Tax or a fee?

By Andy Balaskovitz

The $5.5 million question at the heart of Mayor Bernero's budget proposal

The central piece that balances Mayor Virg Bernero’s budget next fiscal year may not even be legal.

Bernero’s proposal to charge Lansing Board of Water and Light customers for streetlights and fire hydrants could be interpreted as a tax, according to two attorneys and based on case law from 15 years ago.

If it is, then it would have to be submitted for voter approval.

Indeed, it appears that is the central question: Would those charges be a fee or a tax? And we may not have to look beyond our own backyard for precedent.

Bernero wants to assess those charges on residential, commercial and industrial customers as part of his budget, which could be enacted by a vote of the City Council, not put before city voters. It’s intended to raise $5.5 million to go directly to BWL, freeing up that money from the city’s General Fund, where it’s paid from now. The city faces a projected $5 million deficit for the fiscal year starting July 1.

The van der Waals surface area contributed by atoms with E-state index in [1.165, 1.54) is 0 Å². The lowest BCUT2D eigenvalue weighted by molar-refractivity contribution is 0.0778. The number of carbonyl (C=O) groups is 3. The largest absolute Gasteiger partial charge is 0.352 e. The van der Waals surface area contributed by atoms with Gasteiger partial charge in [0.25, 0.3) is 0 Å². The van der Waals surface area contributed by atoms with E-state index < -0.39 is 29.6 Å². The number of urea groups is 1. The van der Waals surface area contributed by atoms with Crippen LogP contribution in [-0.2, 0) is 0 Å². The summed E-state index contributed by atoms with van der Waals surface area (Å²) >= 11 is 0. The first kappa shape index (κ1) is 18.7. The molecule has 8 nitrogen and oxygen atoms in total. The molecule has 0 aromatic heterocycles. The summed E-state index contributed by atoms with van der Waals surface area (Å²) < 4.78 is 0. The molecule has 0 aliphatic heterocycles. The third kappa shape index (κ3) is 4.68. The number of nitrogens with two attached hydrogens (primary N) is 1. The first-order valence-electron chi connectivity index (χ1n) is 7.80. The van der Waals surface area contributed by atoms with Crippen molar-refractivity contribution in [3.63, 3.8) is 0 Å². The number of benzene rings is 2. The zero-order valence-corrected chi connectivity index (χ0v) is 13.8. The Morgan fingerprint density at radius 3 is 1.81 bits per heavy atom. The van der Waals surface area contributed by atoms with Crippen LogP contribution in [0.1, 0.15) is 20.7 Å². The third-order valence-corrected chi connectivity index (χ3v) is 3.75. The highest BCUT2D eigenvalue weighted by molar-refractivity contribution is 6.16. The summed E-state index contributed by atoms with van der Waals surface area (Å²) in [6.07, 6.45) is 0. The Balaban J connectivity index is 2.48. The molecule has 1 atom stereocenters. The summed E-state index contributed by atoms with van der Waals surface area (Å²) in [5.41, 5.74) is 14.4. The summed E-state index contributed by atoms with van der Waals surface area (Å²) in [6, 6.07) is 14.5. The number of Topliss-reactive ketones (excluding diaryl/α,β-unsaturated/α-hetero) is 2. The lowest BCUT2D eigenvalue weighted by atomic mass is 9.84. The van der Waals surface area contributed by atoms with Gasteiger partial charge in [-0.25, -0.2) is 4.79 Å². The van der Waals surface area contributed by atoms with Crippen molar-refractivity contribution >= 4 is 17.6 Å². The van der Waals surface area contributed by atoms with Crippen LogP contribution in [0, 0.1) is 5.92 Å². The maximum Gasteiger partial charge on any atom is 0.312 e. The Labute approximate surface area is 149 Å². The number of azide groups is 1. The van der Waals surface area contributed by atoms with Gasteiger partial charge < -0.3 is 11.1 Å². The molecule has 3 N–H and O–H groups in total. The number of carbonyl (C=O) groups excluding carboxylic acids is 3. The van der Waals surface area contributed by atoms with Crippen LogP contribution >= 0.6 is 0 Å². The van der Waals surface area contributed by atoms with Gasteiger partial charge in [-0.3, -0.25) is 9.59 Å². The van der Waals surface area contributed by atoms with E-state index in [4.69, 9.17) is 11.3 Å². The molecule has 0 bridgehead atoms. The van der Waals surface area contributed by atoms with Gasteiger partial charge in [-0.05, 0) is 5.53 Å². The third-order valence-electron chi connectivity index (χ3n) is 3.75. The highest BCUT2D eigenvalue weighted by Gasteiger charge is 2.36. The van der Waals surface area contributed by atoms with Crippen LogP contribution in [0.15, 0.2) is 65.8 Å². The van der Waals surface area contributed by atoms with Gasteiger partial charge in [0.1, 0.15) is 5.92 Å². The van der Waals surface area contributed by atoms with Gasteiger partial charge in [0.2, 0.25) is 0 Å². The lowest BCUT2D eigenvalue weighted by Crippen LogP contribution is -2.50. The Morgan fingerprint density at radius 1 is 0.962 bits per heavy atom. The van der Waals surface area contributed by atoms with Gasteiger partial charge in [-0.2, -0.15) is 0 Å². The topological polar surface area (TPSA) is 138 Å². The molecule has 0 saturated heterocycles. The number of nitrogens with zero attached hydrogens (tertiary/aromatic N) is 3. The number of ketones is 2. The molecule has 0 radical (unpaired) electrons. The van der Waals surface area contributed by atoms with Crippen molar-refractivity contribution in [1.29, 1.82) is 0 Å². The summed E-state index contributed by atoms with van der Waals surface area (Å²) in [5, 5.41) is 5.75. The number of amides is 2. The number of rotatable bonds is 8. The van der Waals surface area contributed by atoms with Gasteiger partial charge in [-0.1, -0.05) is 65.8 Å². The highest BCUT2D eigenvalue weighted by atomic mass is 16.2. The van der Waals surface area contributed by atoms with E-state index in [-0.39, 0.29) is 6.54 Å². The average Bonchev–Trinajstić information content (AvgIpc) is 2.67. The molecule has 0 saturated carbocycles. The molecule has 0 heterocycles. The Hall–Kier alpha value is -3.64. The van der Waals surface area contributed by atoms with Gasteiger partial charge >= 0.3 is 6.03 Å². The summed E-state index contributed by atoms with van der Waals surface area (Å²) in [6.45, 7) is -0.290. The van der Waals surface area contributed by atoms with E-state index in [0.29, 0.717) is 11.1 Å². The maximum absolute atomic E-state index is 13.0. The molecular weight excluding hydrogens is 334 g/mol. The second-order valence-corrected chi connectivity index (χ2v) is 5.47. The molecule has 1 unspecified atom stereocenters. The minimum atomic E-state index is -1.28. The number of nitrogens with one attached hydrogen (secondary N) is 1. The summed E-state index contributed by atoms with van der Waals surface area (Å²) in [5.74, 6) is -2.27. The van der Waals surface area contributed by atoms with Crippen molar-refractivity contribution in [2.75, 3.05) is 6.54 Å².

In 1998, the Michigan Supreme Court ruled against the city 4-3 in Bolt v. City of Lansing. The majority said a storm water service charge the city imposed on property owners was a tax — and unconstitutional because it was not approved by a majority of voters.

The Bolt case, brought by a now-deceased Lansing resident named Alexander Bolt, also established three criteria for determining whether a charge is a fee or a tax: A fee must serve a regulatory, not a revenue-raising, purpose; the fee must be proportionate to the service costs; and the fee must be voluntary.